When you first walk out of the salon, your hair looks absolutely gorgeous with its fresh coat of colour, especially after it is styled in a way that best brings out the colour. Everyone tells you how beautiful your hair colour is and you wholeheartedly agree with the compliment. But give it a month and your fresh coat of colour has turned lackluster. Well, that's not surprising because hair colour fades over time.
Salon trips are often time-consuming and can put a hefty dent in your wallet, especially if you are heading down frequently for a colour refresh. Luckily, there is a solution and it comes in the form of something as basic as a shampoo - colour shampoo to be exact. Just in case you didn't know, colour shampoo is basically shampoo that contains pigments of specific hair colours. They are not as strong as hair dyes at the salon but it does replenish some colour lost during your hair wash. They can, therefore, solve your brassy and dull colour woes in the comfort of your own home. Better still, these bottled lifesavers are affordable and can last you for quite awhile as you don't have to use it daily to see a difference.
Play hairstylist and give your locks a boost of colour with the right type of colour shampoo. Read on to find out which you should use ...
Purple shampoos are suited for blondes, both natural and those with a dye job. As purple is opposite yellow on the colour wheel, the violet pigments in the purple shampoo will cool down the golden tones and neutralize the brassy, yellow tones on your hair. However, purple shampoos only work on light coloured hair, which means it won't do anything if you are trying to get rid of brassy tones on dark coloured hair. But if you are flaunting an ombre style, you can simply shampoo the light coloured ends with a purple shampoo to hide brassy tones and cool down yellow shades. Having a purple shampoo and using it in place of your regular shampoo or 2-3 times a week can save you loads of money from having to visit the salon frequently for a colour touch-up, and keep your colour looking vibrant.
Winter Hair by at Picasso Hair Studio
Did you know purple shampoo is also known as silver shampoo? The purple pigment acts as an anti-yellowing agent to counteract brassiness on not only blonde hair but grey or silver hair as well, including natural grey hair that develops a yellow tinge from environmental elements. When applying silver shampoo, take into consideration how long you intend to leave it on your hair as a silver shampoo can help you achieve anything from a honey blonde to a cool white shade.
Ombre by Bump Holland Village
If you have dark hair and your hair has more orange and brassy tones, blue shampoo is the one for you. Joico's Colour Balance Blue Shampoo, for example, banishes overly warm, orange tones that turn up in graduated dark hair that’s been chemically lightened. It gently cleanses while neutralizing brassy/orange tones to maintain lightened or highlighted brown hair, and it preserves 89 percent of your hair color for nearly eight full weeks by bonding the tone-correcting pigments to the hair fibers. You don't have to use your blue shampoo on a daily basis but as and when you notice your colour treated hair is starting to look dull and orangey. Using it twice a week should be sufficient.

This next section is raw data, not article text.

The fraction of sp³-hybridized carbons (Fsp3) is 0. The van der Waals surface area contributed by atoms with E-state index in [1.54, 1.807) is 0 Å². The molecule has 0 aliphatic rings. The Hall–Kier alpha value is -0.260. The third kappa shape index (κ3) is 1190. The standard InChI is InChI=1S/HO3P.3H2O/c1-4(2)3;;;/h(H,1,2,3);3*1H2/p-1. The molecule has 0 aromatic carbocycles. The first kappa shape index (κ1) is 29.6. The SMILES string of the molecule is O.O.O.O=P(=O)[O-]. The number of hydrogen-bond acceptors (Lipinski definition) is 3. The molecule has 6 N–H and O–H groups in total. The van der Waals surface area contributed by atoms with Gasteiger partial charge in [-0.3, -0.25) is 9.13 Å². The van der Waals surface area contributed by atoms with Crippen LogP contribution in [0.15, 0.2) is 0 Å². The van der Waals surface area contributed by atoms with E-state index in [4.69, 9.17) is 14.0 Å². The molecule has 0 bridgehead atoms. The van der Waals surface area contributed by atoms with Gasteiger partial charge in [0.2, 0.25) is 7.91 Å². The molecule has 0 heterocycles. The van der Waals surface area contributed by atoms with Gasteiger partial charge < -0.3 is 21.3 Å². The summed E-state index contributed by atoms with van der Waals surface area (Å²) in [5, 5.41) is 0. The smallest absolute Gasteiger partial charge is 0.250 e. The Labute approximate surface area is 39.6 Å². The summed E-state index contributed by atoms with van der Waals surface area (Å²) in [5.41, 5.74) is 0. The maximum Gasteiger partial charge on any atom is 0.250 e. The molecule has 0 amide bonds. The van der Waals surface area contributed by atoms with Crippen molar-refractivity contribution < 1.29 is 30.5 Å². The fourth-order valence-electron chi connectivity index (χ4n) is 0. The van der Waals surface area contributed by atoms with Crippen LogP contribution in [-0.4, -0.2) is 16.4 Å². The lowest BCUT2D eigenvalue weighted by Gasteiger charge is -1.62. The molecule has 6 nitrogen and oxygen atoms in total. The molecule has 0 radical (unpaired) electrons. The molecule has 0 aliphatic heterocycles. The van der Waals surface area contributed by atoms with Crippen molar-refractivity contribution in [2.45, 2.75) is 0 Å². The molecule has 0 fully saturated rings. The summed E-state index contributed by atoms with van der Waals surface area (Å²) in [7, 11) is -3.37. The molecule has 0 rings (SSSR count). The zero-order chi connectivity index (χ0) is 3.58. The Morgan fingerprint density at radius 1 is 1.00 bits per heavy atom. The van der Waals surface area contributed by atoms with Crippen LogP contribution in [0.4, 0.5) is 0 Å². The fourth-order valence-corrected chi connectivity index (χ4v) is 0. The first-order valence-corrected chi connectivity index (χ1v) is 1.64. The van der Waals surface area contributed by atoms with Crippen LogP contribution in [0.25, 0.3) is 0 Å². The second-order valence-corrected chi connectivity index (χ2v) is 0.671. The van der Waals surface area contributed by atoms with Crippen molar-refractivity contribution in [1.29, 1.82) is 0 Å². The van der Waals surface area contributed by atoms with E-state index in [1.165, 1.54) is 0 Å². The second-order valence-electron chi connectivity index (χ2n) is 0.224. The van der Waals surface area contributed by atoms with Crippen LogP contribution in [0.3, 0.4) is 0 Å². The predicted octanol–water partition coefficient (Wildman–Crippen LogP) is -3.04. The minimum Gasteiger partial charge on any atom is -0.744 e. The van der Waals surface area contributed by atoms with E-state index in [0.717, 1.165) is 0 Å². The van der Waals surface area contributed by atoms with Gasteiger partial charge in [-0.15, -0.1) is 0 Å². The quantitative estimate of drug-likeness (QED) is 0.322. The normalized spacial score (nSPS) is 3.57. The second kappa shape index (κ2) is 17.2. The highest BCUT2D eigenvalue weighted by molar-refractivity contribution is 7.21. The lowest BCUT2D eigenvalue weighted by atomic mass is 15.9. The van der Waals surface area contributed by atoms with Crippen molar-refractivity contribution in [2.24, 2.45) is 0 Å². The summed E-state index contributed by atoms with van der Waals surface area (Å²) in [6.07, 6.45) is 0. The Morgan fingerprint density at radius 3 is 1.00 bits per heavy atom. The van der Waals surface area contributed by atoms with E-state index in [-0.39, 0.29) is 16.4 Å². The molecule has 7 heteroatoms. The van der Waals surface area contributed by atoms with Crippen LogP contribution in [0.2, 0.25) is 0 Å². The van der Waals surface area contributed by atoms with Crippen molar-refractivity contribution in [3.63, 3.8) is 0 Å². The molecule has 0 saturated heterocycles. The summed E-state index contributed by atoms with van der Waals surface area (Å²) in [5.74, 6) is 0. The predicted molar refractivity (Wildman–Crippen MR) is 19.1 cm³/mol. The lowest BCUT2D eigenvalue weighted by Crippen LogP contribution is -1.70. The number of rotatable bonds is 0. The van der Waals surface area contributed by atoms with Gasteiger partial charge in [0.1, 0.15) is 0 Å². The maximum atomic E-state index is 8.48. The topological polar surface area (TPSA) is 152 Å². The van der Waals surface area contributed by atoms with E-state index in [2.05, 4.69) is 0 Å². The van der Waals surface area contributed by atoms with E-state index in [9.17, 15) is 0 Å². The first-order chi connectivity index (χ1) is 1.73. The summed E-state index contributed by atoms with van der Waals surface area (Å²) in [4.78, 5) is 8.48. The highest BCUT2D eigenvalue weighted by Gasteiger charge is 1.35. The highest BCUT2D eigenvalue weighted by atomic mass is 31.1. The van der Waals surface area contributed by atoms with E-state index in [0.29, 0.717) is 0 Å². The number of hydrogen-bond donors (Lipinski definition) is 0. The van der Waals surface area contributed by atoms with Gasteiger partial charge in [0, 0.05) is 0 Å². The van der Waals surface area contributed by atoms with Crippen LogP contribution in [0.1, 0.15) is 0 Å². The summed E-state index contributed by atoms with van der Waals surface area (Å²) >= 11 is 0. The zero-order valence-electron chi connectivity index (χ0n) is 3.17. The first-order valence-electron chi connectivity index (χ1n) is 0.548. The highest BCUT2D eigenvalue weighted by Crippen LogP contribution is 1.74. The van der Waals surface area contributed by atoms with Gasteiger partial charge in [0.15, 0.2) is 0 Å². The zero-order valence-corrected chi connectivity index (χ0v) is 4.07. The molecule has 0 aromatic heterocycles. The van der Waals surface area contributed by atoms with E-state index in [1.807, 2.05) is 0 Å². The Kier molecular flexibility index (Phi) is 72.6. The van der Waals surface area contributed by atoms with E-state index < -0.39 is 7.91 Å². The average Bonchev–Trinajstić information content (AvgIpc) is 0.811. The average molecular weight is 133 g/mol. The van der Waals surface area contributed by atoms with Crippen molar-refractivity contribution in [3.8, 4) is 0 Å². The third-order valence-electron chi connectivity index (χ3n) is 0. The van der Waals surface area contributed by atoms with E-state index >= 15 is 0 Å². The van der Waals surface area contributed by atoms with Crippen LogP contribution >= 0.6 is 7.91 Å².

Spectrum Colour (Pink) Shampoo
Colour-depositing shampoos can go a long way in ensuring the longevity of your colour. They pretty much do the same thing regular shampoos do but deposit colour pigments into your hair, giving your colour treated hair a boost of colour and vibrancy. In fact, our very own agents here at Beauty Undercover put PAIMORE's first and only "Made-in-Japan" color treatment shampoo to the test and loved the results!
It's gentle enough for daily use and toning, promotes colour longevity and contains moisturizing benefits for soft hair. The Spectrum Colour Shampoo comes in 3 different colours (ash, brown and pink). To find out which you should use and how each colour faired, read our review here.
(Spoiler: We totally LOVED the PINK and Brown Shampoo. Agent G is using the brown shampoo once a week to keep her hair from looking brassy while Agent CW is alternating the pink and purple shampoo to keep her hair slightly pinkish!)
There has been a lot of debate whether sulfate is bad for your hair or not as it is associated with health risks. However, since it is a commonly found detergent in household items, it's understandable why many prefer using sulfate-free body wash, shampoos and conditioners. While sulfate doesn't necessarily strip colour off your hair, using a sulfate-free shampoo, especially after a dye job is the wiser choice.
Sulfate can strip your hair of essentials oils! This is something you would definitely want to avoid as colouring your hair is a chemical process, which itself is damaging, and continuing to use a shampoo which strips essential oils is only going to leave you with tresses that are damaged, dry, and unhealthy.
Are you currently using colour shampoo? Share your favourite brand below